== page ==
We start with the organisation, which determines the international standard of any event. We talked to Lisa Allan, IJF Competition Manager.
“I am super happy. The hall is beautiful. The collaboration with the local organising committee and especially with Mohamed Bouheddou, the technical manager of the event and his team, is amazing. They did a really good job.
So far we didn't have any positive Covid cases. We are all working in a healthy and safe environment.”
Mohamed Bouheddou himself, Technical Manager of the Doha World Judo Masters, confirms Allan's words, “It's a paradox because I'm both tired and fit. Everyone is really satisfied so far. There was no false start. I am serene.”
Michel Huet has hundreds of tournaments behind him. You know what you're talking about when you say that, “the collaboration with the athletes and coaches is excellent. With the protocol in place, we can not touch the athletes, so for the judogi control, we ask the coach to help us. Some are surprised at first, but they are all here to help us. Everyone wants the event to be a success. Solidarity is everywhere.”
For his part, Vladimir Barta focuses on the competition and seems satisfied. “The Masters are really special. The top 36 are here so there is no easy match. There is a very close level. The physical preparation of all athletes is great. They have kept training. This is excellent. We are a full contact sport and despite the Covid, everything looks normal. Thanks to our judo education, we are used to being disciplined. Everyone just follows the rules.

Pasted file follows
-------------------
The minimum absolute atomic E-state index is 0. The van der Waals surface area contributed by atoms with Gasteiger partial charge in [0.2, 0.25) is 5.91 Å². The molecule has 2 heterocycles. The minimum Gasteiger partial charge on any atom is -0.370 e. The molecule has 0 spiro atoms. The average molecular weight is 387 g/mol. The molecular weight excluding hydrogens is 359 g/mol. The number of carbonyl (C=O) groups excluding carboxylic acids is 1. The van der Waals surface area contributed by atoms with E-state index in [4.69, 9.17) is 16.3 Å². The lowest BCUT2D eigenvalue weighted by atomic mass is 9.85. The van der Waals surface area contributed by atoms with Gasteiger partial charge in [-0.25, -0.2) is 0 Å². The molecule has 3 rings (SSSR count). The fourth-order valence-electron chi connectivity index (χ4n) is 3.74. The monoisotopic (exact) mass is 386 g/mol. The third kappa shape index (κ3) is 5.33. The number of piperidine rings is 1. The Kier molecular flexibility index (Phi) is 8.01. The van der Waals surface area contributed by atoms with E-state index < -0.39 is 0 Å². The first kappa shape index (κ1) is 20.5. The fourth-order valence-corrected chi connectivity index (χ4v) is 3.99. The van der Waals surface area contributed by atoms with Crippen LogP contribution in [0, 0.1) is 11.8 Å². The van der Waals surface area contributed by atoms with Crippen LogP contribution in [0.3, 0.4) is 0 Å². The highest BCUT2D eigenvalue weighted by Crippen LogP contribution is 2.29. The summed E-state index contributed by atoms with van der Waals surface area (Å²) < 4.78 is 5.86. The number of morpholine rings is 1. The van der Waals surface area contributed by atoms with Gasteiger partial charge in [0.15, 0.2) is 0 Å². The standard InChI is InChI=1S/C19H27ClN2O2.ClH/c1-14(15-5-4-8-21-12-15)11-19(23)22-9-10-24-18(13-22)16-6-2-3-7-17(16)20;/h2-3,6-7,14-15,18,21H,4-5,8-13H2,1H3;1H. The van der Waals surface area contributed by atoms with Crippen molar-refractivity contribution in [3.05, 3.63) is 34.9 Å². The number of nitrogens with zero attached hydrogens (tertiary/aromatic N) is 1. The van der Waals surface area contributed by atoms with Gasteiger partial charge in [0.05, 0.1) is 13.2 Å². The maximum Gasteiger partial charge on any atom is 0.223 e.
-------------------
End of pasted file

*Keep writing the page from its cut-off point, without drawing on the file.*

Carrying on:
Our judo family is strong.”
This, in terms of organisation, is the result of months of intensive work, despite restrictions in all countries of the world.
It is the turn of the athletes and coaches, whose opinion is paramount, since they are the main characters of the story.
For Israel’s Peter Paltchik, “The organisation is really amazing. It feels good to be here and my country feels really welcome. We shouldn't take it for granted, so we enjoy the hospitality. For me it's the third competition with the Covid protocol and it's still strange to me. My routine is totally changed from what I'm used to.”
We have not found any judoka that says otherwise. Mission accomplished from this side. Finally, we have also chatted with the coaches and this is what they have told us.
Driton Kuka, Kosovo coach said, “It's good that we can do our job. We can not expect a normal life right now, so we adapt. The IJF managed to do it.”
Larbi Benboudaoud, coach of the French women’s national team thinks the same.
“It's so good to be in Doha. Still a bit frustrated because it's a new event and we can not go outside of the bubble, but everyone is here. We are hungry for competition. Uncertainty was difficult to live with over the past months but now we are back.”
As for Nicolas Gill, head coach for Canada, “this is the first event I have participate in since the beginning of the pandemic. Honestly, I don't see much difference when it comes to what's going on, on the tatami. The 'beauty' of the Covid situation is that it forced us to rethink our lives and our way of working.
Of course, the protocol is strict but it is totally fine. We are getting used to it.”
In short, there is satisfaction, excitement and the desire to return to what was before, when you only had to worry about working, training and fighting. Now that things have changed, it's nice to see that the spirit is the same, even with a mask.